Killer Growth

DQI Bureau
New Update

Last time I had written about how and why India cannot

experiment with trade unions in the IT industry today. I now realize that

challenges to India's growth is much more from growth itself, rather than

anything else.


The recent incidents in Delhi's satellite towns-Gurgaon and

Noida-are the most unfortunate. In case of Gurgaon, a gang of robbers murdered

over two dozen people, some of them associated with the booming BPO and call

center industry, for petty sums of money. And, in the case of Noida, the

three-year old son of the CEO of Adobe India has been kidnapped.

I do not need to remind readers that Noida and Gurgaon are the

engines of growth, for Delhi as well as India. These are the places where lots

of new companies from the world over are setting offices everyday, and existing

companies are expanding.


working on corporate social responsibility must start thinking about how

to involve young men and women in nearby villages, who have aspirations to

be part of the IT and BPO boom

Only the naïve would be surprised at these developments. We

have all seen the rapid change of face in many of these locations where the

sunrise industries including IT and BPO have come up. Gurgaon, for instance, was

actually a very small town till recently, even after Suzuki set up its

manufacturing JV with Maruti, some 25 years back. It is only in the last 5 years

that Gurgaon got dotted with IT and BPO/call center operations. Because of this

there is sudden emergence of a huge population here that consists of people in

the 20 to 30 years age group. This group has a completely different lifestyle,

and is openly seen spending lots of money in self-indulgence. Besides Gurgaon

and Noida, one has seen similar criminal incidents from other similar locations

such as Bangalore, Chennai and Hyderabad.

Clearly there is a gap that is building up-gaps in terms of

haves and have-nots, and gaps in terms of culture. Besides these crimes, one has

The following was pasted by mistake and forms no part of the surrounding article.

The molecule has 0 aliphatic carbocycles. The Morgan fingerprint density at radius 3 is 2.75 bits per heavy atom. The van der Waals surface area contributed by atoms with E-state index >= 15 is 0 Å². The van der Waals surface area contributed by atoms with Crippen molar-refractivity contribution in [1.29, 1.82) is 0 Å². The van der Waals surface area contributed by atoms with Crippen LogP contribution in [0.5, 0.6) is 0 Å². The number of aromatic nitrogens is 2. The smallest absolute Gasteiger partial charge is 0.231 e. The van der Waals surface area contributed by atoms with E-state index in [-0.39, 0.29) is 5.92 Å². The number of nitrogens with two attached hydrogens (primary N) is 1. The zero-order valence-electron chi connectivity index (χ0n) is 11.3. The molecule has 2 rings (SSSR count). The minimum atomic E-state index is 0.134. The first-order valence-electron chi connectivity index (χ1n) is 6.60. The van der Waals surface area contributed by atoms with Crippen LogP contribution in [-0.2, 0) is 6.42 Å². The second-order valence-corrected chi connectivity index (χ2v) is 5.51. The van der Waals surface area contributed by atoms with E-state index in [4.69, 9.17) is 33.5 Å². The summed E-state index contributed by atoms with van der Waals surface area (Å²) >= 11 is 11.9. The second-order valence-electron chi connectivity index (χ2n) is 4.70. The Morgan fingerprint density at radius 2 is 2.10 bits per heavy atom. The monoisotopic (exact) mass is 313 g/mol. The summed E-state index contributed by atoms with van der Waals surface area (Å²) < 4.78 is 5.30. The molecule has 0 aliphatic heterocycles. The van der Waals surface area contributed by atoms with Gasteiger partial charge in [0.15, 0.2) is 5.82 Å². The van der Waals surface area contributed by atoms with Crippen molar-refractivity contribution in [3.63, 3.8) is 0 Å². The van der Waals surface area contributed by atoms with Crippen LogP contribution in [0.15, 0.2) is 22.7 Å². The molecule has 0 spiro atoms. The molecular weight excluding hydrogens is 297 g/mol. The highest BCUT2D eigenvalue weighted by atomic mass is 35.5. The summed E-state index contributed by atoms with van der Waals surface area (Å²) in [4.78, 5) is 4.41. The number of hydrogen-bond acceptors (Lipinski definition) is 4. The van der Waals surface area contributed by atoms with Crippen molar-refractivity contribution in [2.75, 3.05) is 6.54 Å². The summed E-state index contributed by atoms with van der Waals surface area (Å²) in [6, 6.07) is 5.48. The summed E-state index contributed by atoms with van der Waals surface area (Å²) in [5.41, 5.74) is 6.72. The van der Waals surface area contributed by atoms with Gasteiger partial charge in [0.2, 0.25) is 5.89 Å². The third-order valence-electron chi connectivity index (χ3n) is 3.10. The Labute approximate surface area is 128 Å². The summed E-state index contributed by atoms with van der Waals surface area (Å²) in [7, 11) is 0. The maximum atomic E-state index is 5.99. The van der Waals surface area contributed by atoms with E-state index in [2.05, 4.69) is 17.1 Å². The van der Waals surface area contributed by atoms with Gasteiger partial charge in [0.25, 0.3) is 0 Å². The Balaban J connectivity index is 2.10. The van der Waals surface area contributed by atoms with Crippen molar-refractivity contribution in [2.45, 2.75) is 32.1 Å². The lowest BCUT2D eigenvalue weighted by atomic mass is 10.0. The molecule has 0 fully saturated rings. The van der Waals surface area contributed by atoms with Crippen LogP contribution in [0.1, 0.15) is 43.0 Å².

been hearing of increasing fist-fights and hooliganism from the youth from local

villages, at the late night pubs and other joints where a lot of these young

executives get together for fun.

Without getting into too many of these issues, let me come to

the point. Some parts of India are growing, and crime and conflict is soon

following. The Indian IT and BPO industry must realize that they will loose the

most from this. There is going to be a lot of media that these incidents will

get, and both national and international companies and people will not be very

keen to move there. This can have a big and long-term impact. While the

Government is focusing on building infrastructure, they must keep these

challenges in mind.


Also, many companies have been working on corporate social

responsibility work. They must now have this aspect also in the entire planning.

How do they involve young men and women who have aspirations to be part of the

IT and BPO boom ? What can they offer to school children, who will be looking

for jobs in the next few years ? Obviously, all this is not the complete

solution. The IT and BPO industry will have to impress upon the Government and

police that it is important that heinous crimes do not come in the way of growth

of this sector. Because if this sector grows, most probably a significant part

of the country is going to benefit.

And finally, the companies must themselves have awareness

programs for their people, telling them how to conduct their life, both in and

out of office, at a time when a lot of things they are doing are new, and

different, and might lead to unwanted attention, and resentment from those who

are not benefiting directly from the booming industries.

The author is Group Editor of Dataquest.